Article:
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Fact: Samurai Jack Is the Best Thing on TV

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After 10 years, my favorite fictional hero of all time has returned to save us all from the clutches of Aku, Samurai Jack. The action-packed children’s anime, Samurai Jack, from the extremely talented Genndy Tartakovsky, (remember Dexter’s Labaratory  and The PowerPuff Girls? Yeah — that guy), is in my humble opinion, the greatest show of all time.

When the show was released in 2001 on Cartoon Network, it featured Jack, a young samurai with a vendetta against Aku, a demonic shape-shifter, hell-bent on ruling the world. After his village is destroyed as a boy in a surprise attack from Aku, Jack trains throughout his childhood to one day return and vanquish him.

Upon Jack’s return home many years later, a battle of epic proportions ensues. With the help of the mystic sword bestowed upon him by his ancestors, it appears that the samurai has won, but Aku had one last trick up his sleeve. Aku cast a portal into the future, sending Jack through time, where Aku’s power could grow more powerful. Over 4 seasons, Jack combats aliens, demonic minions, and even himself, in hopes of finding a way back to the past and free the world from Aku’s grip.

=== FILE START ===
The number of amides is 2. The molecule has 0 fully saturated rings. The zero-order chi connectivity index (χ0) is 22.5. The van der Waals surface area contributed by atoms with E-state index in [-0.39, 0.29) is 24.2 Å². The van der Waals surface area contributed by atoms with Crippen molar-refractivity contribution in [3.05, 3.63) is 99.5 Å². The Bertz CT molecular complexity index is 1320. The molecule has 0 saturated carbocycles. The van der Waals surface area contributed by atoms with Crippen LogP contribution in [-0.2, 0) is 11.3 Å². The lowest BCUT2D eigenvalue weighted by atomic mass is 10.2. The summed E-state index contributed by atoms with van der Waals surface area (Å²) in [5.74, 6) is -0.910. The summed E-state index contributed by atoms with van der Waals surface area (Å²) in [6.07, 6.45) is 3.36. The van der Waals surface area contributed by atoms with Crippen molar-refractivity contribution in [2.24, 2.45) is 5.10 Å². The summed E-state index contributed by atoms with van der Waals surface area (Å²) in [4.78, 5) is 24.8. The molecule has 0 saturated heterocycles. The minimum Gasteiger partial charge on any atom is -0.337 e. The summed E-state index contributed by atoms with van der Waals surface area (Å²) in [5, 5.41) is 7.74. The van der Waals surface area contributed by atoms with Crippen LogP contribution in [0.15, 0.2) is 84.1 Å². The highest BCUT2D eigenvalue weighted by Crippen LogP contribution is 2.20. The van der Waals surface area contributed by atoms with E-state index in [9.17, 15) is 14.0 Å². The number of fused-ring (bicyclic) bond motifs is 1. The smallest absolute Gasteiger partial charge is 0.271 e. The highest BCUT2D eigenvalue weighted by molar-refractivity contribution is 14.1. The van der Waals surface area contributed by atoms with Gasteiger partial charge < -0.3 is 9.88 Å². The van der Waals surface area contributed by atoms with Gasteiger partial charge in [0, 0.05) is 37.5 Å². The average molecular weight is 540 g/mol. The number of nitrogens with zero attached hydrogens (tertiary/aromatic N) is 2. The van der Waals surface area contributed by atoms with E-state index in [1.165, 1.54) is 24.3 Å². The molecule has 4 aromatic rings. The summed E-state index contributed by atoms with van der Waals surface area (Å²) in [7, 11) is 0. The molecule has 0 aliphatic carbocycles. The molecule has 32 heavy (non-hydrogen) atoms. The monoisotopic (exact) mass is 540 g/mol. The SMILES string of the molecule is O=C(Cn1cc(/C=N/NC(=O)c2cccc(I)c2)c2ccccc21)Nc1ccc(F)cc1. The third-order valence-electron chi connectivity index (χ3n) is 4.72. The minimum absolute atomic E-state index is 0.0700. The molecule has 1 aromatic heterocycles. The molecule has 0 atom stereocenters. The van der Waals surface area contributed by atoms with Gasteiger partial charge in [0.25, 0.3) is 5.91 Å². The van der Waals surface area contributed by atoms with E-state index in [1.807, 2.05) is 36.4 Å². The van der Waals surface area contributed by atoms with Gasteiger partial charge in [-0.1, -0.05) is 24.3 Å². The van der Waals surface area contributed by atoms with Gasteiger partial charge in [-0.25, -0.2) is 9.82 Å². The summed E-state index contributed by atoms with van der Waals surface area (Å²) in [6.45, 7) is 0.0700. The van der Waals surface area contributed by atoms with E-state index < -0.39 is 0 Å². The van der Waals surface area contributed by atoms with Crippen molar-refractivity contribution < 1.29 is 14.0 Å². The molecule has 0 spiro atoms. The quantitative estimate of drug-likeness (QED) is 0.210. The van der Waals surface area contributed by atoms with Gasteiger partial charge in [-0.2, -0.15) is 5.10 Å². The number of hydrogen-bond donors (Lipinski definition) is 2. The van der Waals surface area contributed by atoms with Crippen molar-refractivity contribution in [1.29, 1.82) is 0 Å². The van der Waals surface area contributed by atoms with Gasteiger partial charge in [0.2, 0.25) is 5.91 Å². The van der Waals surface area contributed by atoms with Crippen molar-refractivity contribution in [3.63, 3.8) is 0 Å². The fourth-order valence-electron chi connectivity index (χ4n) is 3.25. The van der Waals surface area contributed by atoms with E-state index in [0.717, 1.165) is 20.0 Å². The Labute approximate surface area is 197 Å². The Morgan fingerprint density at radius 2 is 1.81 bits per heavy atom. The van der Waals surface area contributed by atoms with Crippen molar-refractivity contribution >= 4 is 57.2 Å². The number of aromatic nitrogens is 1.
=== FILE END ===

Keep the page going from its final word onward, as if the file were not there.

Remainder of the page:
From 2001-2004, all 7 members of the Norwood family crowded around the TV religiously to see what sort of mess Jack was in and how he slashed his way out of it. However, upon season 5’s release on Cartoon Network’s late night channel, Adult Swim, it is apparent that this is not the same Jack of a decade ago.

Switching to a more fitting adult program, Samurai Jack has transformed into the darker, more intense show that it always was destined to become. Robots and minions have been replaced with real flesh and blood. Although time travel has blessed — or more fittingly cursed — Jack, stealing away his body’s ability to age, he no longer is invincible. He’s depleted, facing almost certain death week after week. He has lost his sword, his hope, and his mind over the past 15 years trapped in the future and there’s no telling if he’ll get any of them back before his adversaries succeed in taking his life.

Obviously I am deeply, deeply biased. I grew up with Jack. I feel like I know him personally, and maybe I really do. That is the type of character Tartakovsky has created, an admirable man of great honor and I will be right by his side during the most trying times of his fictional life.

Hopefully you’ll bare with all my oohing and ahhing every time Jack disposes of an enemy (it will be slightly obnoxious) and watch Samurai Jack take on the world with me.

Catch Samurai Jack every Saturday night at 11 p.m. ET on Adult Swim and recap seasons 1-4 on Hulu.

 

Main Image Credit: Adult Swim

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Zac Norwood

Junior Project Coordinator at Voksee Production Company
I'm a big fan of obscure topics, and if you couldn't tell by my titles, anything pun related.
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